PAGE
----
3. Humanitarian Policy and the Institutional Environment explores the relevance, impact and influence of multilateral instruments and institutions on national and local level humanitarian, disaster or emergency action. It incorporates an examination of the relevance and challenges embodied in humanitarian, displacement and refugee laws and related instruments. It explores the institutional, coordinative, accountability and communication challenges that emerge within a crisis situation. Participants will be able to ensure that laws and codes are upheld at the local level and hence ensure accountability and responsible action within the response space. 

Humanitarian Practice equips professionals with the skills and appropriate behaviour - incorporating analytical awareness and an appreciation of humanitarian complexities from the previous module - to manage and carry out effective, smart and accountable humanitarian operations.

  1. Priorities in Emergency Response focuses on practical planning and management of the operational process in emergencies, recognising the importance of establishing priorities based on the actual needs of those affected. Emphasis is placed on leadership and management for humanitarian action, including project management, communications, financial and human resources management and monitoring and evaluation. Finally, the module covers an essential overview of public health in the context of mass displacement and inadequate health services.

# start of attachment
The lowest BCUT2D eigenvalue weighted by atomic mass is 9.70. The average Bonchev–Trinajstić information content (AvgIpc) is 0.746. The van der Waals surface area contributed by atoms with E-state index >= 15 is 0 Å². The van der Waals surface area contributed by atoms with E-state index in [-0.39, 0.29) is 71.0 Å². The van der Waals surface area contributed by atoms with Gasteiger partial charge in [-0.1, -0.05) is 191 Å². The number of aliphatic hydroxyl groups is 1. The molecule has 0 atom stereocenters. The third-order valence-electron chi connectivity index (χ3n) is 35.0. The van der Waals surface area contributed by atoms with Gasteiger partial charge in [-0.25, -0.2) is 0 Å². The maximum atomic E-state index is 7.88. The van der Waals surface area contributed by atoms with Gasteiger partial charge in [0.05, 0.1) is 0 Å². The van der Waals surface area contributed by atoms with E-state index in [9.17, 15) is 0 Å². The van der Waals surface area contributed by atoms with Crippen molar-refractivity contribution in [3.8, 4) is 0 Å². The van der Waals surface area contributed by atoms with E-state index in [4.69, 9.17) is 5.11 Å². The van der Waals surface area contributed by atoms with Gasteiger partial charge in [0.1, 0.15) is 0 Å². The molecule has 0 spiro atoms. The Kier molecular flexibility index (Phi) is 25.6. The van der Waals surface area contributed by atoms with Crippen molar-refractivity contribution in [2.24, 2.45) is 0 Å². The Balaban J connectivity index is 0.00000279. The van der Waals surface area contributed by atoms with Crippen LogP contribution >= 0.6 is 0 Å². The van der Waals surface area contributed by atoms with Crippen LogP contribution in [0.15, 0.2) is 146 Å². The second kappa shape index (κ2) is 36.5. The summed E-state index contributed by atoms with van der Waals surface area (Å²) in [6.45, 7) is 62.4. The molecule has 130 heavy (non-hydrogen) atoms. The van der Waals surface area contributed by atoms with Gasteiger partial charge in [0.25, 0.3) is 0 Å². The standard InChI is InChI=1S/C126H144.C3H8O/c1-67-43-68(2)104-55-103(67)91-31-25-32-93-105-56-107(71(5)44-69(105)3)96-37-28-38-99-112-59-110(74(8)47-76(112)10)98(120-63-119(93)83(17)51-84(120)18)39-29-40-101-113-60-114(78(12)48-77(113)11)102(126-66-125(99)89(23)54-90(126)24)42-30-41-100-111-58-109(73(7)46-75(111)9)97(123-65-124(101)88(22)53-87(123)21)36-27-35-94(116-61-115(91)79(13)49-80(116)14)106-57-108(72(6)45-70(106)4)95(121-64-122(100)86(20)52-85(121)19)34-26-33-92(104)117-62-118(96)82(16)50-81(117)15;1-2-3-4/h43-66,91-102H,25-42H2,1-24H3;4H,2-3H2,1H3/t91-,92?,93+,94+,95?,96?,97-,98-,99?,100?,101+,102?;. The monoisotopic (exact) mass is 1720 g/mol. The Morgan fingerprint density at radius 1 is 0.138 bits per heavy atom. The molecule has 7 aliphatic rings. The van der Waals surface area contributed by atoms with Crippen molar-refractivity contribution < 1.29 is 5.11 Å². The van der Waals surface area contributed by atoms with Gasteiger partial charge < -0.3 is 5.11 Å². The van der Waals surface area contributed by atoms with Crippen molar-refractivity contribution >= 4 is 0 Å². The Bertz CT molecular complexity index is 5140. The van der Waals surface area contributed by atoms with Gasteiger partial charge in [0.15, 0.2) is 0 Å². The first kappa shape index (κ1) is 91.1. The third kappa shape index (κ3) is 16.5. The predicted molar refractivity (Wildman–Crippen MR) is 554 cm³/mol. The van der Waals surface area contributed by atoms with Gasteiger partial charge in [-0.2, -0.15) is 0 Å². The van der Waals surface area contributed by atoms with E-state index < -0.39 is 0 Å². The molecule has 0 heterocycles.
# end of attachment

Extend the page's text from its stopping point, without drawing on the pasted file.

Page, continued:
2. Specialist Electiveenables participants to choose one of the following modules running in parallel: 
    1. Health Management in Emergencies introduces participants to evidence-based practice approaches to managing healthcare, applying a development and disaster lens. It deals with the fundamentals of disease control, environmental health and hygiene promotion, HIV/AIDS and TB.
    2. Water, sanitation and logistics management in emergencies explores the continuum from disaster to development, where technical responses need to not just respond to immediate needs, but also be cognisant of the post‐disaster context which requires sustainable responses. The module develops students’ knowledge of a range of technical interventions for emergency, post‐disaster and developmental contexts.
  3. Applied Humanitarian Operations Management takes participants through an intensive simulation allowing them to practically apply the knowledge and skills gained through previous modules and to appraise their behaviour in a high-stress environment. A full debriefing will ensure consolidation of experiences collective and individual.

Please call Thandiwe Mlangeni on +27(0)11 7173505 or email thandiwe.mlangeni@wits.ac.za

For further information and application forms go to: http://www.wits.ac.za/academic/clm/